But Piketty-Saez data underestimate the problem, anyway. Levy LIMEW research finds that conventional money income data:
- Understate the portion of the total economic pie that goes to the rich and the relative importance of wealth for the well-being of the rich;
- understate the degree of overall inequality and the contribution of income from wealth to the increase in inequality
- Overstate the relative well-being of minorities (an important topic we haven’t even touched!)
4.2 Wealth effect
Winship wants us to consider the wealth effect for the poor, but wants to exclude the wealth effect for the rich. He argues that housing and 401K are ‘especially important’ for the bottom 90% (sure they are, when incomes are stagnating). But then what you have to consider all forms of wealth (and wealth is far more unequally distributed than income).
But you will also want to do an erosion test and see how much the bottom 90% of families are withdrawing from their 401K during downturns to meet cash flow commitments. And don’t forget the very high penalty fees they pay for early withdrawal. The wealthy have greater capacity to weather a downturn and thus have more discretion in the timing of their asset liquidation. In fact, the way the wealthy cash out, according to IRS research, is due to preferential tax treatments that are not available to the non-wealthy.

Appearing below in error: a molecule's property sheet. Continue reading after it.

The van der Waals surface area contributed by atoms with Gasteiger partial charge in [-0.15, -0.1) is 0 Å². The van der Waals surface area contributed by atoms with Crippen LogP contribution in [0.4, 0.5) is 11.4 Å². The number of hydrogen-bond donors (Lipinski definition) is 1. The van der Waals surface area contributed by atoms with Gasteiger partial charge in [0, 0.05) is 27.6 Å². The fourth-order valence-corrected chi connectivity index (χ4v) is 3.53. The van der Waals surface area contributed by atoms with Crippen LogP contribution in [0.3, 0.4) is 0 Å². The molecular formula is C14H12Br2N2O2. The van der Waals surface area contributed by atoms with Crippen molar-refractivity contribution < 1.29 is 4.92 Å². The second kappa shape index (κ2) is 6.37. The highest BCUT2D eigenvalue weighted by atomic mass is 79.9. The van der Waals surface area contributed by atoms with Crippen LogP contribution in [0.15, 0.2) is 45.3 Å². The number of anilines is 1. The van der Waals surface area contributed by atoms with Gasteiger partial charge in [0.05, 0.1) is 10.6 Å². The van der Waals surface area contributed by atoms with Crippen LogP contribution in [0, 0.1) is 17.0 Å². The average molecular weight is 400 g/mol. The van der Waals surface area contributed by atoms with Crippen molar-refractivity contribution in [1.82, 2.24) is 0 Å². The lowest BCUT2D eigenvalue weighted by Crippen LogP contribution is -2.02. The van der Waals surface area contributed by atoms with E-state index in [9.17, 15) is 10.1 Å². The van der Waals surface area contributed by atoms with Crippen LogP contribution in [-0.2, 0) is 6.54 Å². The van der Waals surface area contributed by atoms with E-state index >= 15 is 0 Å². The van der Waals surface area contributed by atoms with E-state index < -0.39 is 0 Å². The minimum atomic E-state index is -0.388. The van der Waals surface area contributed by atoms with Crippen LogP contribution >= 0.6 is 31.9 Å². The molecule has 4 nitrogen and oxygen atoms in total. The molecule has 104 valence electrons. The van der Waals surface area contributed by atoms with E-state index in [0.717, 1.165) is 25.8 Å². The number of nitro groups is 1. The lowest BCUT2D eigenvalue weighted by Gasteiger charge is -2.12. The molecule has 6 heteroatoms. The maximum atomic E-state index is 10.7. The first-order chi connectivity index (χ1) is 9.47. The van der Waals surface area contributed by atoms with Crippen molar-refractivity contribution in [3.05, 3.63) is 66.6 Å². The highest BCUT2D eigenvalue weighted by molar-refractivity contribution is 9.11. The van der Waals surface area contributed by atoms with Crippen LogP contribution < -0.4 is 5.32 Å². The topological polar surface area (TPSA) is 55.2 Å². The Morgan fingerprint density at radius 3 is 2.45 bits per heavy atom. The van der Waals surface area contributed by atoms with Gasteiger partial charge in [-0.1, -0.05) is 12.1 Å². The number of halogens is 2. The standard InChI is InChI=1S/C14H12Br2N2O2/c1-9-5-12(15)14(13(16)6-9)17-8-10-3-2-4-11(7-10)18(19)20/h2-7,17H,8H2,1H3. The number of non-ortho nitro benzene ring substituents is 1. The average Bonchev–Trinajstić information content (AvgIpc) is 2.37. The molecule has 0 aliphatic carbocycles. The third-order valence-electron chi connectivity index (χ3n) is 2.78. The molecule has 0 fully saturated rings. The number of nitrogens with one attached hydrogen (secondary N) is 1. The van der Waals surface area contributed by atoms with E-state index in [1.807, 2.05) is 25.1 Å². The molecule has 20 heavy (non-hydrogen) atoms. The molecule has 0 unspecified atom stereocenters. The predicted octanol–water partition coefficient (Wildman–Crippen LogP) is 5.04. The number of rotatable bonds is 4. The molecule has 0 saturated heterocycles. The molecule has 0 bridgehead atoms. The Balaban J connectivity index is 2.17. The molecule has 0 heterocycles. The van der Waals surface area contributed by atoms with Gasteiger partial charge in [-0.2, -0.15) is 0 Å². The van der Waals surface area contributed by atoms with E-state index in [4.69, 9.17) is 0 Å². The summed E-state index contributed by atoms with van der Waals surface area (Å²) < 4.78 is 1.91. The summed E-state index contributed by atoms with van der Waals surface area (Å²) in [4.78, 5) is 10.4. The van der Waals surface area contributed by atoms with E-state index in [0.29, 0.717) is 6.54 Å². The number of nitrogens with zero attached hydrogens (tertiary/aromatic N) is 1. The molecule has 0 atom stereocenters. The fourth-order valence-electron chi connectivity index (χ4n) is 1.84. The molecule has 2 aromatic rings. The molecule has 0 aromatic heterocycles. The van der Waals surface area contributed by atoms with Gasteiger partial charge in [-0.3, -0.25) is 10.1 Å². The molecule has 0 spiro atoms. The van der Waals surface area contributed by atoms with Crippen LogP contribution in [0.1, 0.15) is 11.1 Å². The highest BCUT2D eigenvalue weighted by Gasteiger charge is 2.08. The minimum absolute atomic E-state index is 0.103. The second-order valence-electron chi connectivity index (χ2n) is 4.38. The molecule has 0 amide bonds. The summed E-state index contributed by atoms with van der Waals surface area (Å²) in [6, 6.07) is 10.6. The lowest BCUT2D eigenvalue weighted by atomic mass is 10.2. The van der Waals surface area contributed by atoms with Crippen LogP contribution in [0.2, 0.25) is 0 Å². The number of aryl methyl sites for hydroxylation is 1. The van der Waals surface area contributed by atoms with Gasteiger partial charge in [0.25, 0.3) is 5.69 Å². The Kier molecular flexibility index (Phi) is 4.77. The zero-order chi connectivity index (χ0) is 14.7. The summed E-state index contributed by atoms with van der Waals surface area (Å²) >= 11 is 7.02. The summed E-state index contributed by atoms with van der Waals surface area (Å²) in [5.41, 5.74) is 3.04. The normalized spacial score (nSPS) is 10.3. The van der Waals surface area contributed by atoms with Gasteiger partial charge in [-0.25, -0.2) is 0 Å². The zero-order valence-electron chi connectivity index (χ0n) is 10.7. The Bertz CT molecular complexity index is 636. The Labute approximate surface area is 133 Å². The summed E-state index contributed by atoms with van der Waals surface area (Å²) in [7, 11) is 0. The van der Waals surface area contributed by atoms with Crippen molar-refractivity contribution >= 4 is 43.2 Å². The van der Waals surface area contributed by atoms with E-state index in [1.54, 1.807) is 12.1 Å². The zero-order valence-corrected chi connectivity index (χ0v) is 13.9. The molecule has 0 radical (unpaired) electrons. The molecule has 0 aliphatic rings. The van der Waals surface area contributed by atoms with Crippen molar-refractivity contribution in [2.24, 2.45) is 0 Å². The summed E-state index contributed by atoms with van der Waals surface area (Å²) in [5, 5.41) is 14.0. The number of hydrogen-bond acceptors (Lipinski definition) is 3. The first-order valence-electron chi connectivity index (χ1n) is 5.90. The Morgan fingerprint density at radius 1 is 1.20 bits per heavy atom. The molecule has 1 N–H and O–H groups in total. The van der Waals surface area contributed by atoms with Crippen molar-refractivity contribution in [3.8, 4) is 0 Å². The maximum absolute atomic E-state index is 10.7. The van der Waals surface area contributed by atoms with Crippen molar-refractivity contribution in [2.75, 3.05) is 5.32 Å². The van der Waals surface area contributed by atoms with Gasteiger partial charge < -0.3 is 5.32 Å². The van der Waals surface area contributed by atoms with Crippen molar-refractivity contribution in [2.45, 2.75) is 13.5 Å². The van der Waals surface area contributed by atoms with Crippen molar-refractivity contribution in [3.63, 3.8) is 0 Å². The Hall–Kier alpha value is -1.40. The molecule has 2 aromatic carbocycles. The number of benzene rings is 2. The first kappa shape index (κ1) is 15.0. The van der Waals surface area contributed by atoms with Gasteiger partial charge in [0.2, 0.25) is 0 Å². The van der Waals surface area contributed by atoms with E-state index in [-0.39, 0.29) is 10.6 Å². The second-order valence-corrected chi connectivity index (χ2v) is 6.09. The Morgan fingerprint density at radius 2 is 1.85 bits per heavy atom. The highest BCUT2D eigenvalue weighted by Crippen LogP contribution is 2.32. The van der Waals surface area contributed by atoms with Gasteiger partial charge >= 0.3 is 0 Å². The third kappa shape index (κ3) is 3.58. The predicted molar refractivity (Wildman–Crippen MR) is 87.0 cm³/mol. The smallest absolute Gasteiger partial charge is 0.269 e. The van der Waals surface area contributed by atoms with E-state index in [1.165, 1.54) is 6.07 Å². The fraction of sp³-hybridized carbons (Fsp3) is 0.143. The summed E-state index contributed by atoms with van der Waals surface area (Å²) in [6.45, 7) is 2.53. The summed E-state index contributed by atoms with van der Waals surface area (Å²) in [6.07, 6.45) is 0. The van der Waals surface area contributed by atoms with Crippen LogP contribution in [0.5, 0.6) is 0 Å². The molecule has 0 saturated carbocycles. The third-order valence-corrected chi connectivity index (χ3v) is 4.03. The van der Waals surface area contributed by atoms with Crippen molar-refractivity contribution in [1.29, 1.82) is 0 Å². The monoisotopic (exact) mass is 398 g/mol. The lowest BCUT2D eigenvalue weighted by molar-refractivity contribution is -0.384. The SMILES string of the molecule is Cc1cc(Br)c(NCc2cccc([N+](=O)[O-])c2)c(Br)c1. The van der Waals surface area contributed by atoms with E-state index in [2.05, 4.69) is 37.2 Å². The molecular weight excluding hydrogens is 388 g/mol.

And aren’t these preferential tax rates one giant implicit government subsidy to the wealthy? If you want to account for government transfers, then the transfers to the rich surely have to be part of the exercise. Again, you cannot have it both ways.
4.3 Tax treatment and transfers to the rich
The wealthy have an array of tax advantages and asset management techniques, not available to the bottom 90%. Consider the important problem of carried interest, which finds no mention in Winship’s article.